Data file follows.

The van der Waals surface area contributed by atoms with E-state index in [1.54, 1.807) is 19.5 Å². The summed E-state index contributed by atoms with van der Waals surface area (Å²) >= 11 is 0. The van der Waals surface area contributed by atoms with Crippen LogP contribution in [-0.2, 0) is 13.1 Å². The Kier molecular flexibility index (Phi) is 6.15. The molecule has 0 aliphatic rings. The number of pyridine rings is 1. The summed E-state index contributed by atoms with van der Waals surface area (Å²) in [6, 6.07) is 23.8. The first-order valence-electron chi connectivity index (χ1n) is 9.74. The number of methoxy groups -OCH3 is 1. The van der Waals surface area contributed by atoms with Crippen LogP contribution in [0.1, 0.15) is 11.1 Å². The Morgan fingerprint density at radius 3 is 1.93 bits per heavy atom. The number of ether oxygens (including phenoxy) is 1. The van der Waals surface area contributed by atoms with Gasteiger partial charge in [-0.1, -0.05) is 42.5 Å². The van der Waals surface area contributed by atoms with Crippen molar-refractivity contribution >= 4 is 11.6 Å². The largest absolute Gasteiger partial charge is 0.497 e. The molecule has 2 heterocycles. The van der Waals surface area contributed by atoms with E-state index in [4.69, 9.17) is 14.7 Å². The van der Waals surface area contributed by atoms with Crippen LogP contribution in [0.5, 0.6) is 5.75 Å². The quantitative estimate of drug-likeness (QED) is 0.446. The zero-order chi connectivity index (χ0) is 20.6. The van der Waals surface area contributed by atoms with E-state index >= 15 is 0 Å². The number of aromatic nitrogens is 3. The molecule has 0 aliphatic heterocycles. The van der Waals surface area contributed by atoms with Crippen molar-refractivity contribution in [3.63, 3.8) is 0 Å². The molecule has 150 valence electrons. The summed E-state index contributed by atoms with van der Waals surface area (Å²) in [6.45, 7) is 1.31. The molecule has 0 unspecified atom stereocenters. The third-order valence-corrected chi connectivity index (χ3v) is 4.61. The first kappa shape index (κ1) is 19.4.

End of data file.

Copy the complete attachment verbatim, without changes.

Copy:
The van der Waals surface area contributed by atoms with E-state index in [1.54, 1.807) is 19.5 Å². The summed E-state index contributed by atoms with van der Waals surface area (Å²) >= 11 is 0. The van der Waals surface area contributed by atoms with Crippen LogP contribution in [-0.2, 0) is 13.1 Å². The Kier molecular flexibility index (Phi) is 6.15. The molecule has 0 aliphatic rings. The number of pyridine rings is 1. The summed E-state index contributed by atoms with van der Waals surface area (Å²) in [6, 6.07) is 23.8. The first-order valence-electron chi connectivity index (χ1n) is 9.74. The number of methoxy groups -OCH3 is 1. The van der Waals surface area contributed by atoms with Crippen LogP contribution in [0.1, 0.15) is 11.1 Å². The Morgan fingerprint density at radius 3 is 1.93 bits per heavy atom. The number of ether oxygens (including phenoxy) is 1. The van der Waals surface area contributed by atoms with Gasteiger partial charge in [-0.1, -0.05) is 42.5 Å². The van der Waals surface area contributed by atoms with Crippen molar-refractivity contribution >= 4 is 11.6 Å². The largest absolute Gasteiger partial charge is 0.497 e. The molecule has 2 heterocycles. The van der Waals surface area contributed by atoms with E-state index in [4.69, 9.17) is 14.7 Å². The van der Waals surface area contributed by atoms with Crippen LogP contribution in [0.5, 0.6) is 5.75 Å². The quantitative estimate of drug-likeness (QED) is 0.446. The zero-order chi connectivity index (χ0) is 20.6. The van der Waals surface area contributed by atoms with E-state index >= 15 is 0 Å². The number of aromatic nitrogens is 3. The molecule has 0 aliphatic heterocycles. The van der Waals surface area contributed by atoms with Crippen molar-refractivity contribution in [3.63, 3.8) is 0 Å². The molecule has 150 valence electrons. The summed E-state index contributed by atoms with van der Waals surface area (Å²) in [6.45, 7) is 1.31. The molecule has 0 unspecified atom stereocenters. The third-order valence-corrected chi connectivity index (χ3v) is 4.61. The first kappa shape index (κ1) is 19.4.